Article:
When Huey Lewis sang “I Want a New Drug” back in the ’80s, he could not have foreseen that one day that newfangled pharmaceutical wouldn’t come in pill form but as a phone — and that it would be one of the more dangerous drugs on the market. The active substance in this new “drug” is happiness-enhancing dopamine, and according to a study commissioned by communications giant AT&T, the “high” you get from using your mobile device is akin to being addicted.
The study, conducted by the University of Connecticut School of Medicine in cooperation with the “Texting & Driving … It Can Wait” campaign, found that more and more people are demonstrating compulsive behavior — dubbed “cell-phone addiction” — with three-quarters of people admitting to at least glancing at their phones while behind the wheel. That’s despite 90 percent of people reporting that they know better.
“We compulsively check our phones because every time we get an update through text, email or social media, we experience an elevation of dopamine, which is a neurochemical in the brain that makes us feel happy,” Dr. David Greenfield, assistant professor of psychiatry at the University of Connecticut School of Medicine and founder of the Internet and Technology Addiction, said in a statement. “If that desire for a dopamine fix leads us to check our phones while we’re driving, a simple text can turn deadly.”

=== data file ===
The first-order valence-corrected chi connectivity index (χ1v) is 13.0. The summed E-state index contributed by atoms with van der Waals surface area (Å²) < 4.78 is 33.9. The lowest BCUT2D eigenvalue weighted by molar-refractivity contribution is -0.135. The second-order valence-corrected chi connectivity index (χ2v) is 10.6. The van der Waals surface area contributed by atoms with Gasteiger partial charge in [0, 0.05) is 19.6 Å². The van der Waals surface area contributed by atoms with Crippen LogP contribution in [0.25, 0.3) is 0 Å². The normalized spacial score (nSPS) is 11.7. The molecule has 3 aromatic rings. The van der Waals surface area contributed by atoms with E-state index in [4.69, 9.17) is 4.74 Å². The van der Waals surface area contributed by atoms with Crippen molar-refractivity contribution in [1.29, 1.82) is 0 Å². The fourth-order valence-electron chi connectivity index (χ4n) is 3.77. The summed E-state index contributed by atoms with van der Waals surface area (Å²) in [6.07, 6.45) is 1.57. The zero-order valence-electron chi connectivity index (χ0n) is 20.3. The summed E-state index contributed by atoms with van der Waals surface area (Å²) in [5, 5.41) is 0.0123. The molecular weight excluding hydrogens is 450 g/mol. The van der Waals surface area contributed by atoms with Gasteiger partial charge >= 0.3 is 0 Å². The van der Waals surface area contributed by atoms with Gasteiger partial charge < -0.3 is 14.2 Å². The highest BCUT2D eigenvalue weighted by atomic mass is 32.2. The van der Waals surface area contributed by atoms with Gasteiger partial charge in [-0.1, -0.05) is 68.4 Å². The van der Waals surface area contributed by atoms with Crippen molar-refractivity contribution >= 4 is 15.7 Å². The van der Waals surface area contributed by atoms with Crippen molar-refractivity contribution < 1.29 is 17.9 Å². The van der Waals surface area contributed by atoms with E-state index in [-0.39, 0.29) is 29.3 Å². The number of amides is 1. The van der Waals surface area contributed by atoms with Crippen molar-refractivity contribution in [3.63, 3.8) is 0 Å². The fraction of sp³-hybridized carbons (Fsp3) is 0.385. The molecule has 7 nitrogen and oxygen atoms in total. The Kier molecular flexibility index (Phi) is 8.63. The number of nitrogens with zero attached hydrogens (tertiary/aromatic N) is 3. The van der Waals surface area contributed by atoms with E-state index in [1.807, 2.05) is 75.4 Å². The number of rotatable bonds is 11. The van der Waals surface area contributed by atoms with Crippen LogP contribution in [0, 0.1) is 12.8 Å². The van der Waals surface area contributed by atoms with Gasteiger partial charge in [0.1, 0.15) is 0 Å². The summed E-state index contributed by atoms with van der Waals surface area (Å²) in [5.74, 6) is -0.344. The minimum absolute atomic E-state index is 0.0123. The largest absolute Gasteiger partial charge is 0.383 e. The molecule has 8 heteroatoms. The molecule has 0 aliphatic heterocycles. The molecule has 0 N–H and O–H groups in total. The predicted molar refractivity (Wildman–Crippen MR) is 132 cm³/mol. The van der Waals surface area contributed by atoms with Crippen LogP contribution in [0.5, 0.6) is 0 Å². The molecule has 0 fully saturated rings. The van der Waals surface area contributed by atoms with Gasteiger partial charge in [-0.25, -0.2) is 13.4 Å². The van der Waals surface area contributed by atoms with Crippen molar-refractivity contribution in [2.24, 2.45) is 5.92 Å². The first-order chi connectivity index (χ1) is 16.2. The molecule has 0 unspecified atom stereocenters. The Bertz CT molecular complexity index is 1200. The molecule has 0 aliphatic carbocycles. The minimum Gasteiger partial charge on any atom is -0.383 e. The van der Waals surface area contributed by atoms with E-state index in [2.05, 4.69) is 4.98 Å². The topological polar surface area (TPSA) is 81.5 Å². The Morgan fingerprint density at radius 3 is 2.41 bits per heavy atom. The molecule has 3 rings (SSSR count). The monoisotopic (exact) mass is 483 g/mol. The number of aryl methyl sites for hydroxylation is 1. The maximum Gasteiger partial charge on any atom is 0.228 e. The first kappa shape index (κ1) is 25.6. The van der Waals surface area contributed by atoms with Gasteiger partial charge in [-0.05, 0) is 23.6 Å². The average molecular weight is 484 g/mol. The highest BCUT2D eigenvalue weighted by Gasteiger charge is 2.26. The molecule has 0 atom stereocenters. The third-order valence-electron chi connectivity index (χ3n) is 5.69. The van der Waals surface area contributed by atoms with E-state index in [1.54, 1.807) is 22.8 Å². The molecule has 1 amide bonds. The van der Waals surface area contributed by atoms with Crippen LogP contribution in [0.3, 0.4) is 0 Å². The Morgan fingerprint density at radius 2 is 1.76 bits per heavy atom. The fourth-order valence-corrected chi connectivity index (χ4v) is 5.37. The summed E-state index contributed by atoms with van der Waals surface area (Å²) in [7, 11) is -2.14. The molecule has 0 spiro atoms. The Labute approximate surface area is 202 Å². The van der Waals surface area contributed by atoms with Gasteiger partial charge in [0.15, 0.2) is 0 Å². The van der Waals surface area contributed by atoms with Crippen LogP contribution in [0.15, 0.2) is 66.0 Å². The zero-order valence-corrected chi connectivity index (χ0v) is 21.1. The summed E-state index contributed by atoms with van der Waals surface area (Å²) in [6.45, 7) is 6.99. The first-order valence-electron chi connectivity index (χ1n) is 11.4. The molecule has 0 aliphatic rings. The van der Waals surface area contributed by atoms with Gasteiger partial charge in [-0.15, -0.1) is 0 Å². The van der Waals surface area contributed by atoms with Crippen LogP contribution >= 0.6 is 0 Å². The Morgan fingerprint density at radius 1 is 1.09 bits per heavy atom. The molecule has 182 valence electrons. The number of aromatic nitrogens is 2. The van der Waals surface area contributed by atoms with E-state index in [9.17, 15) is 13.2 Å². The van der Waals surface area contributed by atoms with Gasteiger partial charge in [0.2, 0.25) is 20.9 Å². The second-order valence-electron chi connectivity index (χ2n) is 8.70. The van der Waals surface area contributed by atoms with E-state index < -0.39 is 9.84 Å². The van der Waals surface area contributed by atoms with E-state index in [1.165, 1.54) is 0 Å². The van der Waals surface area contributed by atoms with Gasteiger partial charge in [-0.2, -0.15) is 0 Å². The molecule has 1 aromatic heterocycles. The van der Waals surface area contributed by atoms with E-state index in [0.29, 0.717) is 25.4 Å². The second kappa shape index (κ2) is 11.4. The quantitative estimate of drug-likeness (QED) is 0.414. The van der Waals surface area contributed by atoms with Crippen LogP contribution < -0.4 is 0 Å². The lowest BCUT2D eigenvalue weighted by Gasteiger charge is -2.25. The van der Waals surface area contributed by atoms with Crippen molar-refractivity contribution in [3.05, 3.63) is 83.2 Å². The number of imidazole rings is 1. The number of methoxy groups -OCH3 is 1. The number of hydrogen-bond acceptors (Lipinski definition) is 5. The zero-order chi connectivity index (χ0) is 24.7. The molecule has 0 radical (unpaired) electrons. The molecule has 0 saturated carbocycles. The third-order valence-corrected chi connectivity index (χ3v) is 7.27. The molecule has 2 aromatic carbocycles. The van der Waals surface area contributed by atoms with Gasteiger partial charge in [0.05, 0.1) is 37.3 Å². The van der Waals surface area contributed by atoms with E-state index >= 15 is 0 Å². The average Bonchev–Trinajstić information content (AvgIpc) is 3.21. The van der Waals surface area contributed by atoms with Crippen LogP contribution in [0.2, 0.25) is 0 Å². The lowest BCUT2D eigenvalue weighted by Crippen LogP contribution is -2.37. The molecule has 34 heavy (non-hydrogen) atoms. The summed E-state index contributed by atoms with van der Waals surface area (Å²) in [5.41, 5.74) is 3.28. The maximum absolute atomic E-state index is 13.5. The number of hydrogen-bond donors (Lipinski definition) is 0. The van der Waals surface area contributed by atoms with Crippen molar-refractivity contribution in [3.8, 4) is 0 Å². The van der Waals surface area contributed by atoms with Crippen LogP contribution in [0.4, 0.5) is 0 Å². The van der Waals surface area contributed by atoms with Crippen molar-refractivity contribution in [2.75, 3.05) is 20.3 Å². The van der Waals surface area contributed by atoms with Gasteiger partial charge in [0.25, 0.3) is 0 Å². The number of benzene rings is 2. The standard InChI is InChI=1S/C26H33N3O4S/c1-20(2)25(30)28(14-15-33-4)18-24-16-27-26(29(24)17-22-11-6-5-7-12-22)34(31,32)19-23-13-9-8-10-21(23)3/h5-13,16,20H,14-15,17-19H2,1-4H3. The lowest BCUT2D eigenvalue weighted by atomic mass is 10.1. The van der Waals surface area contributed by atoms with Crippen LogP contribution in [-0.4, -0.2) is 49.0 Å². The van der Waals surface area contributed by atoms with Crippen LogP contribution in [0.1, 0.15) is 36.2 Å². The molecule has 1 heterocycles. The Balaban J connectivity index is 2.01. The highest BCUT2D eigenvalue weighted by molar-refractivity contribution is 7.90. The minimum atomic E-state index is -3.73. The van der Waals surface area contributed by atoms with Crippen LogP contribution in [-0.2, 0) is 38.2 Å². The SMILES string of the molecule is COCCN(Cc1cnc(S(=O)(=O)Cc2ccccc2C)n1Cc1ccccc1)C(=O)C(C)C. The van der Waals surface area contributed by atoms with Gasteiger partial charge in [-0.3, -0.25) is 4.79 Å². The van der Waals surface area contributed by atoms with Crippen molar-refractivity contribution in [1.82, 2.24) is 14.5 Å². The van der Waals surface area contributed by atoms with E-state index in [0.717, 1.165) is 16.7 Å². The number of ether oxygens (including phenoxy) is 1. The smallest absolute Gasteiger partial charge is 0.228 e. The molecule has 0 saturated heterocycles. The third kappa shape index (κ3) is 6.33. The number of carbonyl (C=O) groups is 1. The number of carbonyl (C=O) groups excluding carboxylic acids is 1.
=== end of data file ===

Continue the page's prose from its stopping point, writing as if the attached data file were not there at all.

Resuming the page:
There is good news, however. According to the research, phone addicts can successfully rehab themselves. “Those who are most likely to text and drive are also the most likely to take steps to stop,” AT&T said in a statement. “And 82 percent of people who take action to stop texting and driving feel good about themselves.”
To help people stop this dangerous behavior, AT&T is promoting its free DriveMode iPhone app, which activates automatically at 15 mph, silences text-message alerts and automatically responds to incoming messages letting the sender know the user is driving; it also notifies parents if the app has been shut off.